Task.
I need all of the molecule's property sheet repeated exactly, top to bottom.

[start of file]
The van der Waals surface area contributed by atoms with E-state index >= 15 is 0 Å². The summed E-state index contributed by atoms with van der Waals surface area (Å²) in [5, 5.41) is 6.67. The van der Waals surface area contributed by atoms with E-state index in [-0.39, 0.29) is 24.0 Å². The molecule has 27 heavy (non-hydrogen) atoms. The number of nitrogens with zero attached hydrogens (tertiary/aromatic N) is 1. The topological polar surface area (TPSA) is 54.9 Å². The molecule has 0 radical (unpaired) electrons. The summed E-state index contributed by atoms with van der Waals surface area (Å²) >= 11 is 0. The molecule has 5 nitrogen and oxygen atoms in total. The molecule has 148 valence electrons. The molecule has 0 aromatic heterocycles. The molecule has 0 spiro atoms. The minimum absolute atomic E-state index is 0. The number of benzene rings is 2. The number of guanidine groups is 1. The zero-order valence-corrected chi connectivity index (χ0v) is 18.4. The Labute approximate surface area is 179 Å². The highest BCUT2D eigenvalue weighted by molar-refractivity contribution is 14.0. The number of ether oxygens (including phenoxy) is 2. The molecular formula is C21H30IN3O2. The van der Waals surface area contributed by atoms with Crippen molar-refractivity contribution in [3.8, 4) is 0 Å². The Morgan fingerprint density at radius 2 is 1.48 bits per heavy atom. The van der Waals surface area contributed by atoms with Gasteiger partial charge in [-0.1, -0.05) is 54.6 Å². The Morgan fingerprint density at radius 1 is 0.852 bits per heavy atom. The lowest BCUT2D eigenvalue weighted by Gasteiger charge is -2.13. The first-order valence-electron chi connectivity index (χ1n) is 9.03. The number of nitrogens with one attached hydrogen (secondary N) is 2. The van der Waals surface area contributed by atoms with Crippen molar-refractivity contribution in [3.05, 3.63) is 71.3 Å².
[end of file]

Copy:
The van der Waals surface area contributed by atoms with E-state index >= 15 is 0 Å². The summed E-state index contributed by atoms with van der Waals surface area (Å²) in [5, 5.41) is 6.67. The van der Waals surface area contributed by atoms with E-state index in [-0.39, 0.29) is 24.0 Å². The molecule has 27 heavy (non-hydrogen) atoms. The number of nitrogens with zero attached hydrogens (tertiary/aromatic N) is 1. The topological polar surface area (TPSA) is 54.9 Å². The molecule has 0 radical (unpaired) electrons. The summed E-state index contributed by atoms with van der Waals surface area (Å²) >= 11 is 0. The molecule has 5 nitrogen and oxygen atoms in total. The molecule has 148 valence electrons. The molecule has 0 aromatic heterocycles. The molecule has 0 spiro atoms. The minimum absolute atomic E-state index is 0. The number of benzene rings is 2. The number of guanidine groups is 1. The zero-order valence-corrected chi connectivity index (χ0v) is 18.4. The Labute approximate surface area is 179 Å². The highest BCUT2D eigenvalue weighted by molar-refractivity contribution is 14.0. The number of ether oxygens (including phenoxy) is 2. The molecular formula is C21H30IN3O2. The van der Waals surface area contributed by atoms with Crippen molar-refractivity contribution in [3.8, 4) is 0 Å². The Morgan fingerprint density at radius 2 is 1.48 bits per heavy atom. The van der Waals surface area contributed by atoms with Gasteiger partial charge in [-0.1, -0.05) is 54.6 Å². The Morgan fingerprint density at radius 1 is 0.852 bits per heavy atom. The lowest BCUT2D eigenvalue weighted by Gasteiger charge is -2.13. The first-order valence-electron chi connectivity index (χ1n) is 9.03. The number of nitrogens with one attached hydrogen (secondary N) is 2. The van der Waals surface area contributed by atoms with Crippen molar-refractivity contribution in [3.05, 3.63) is 71.3 Å².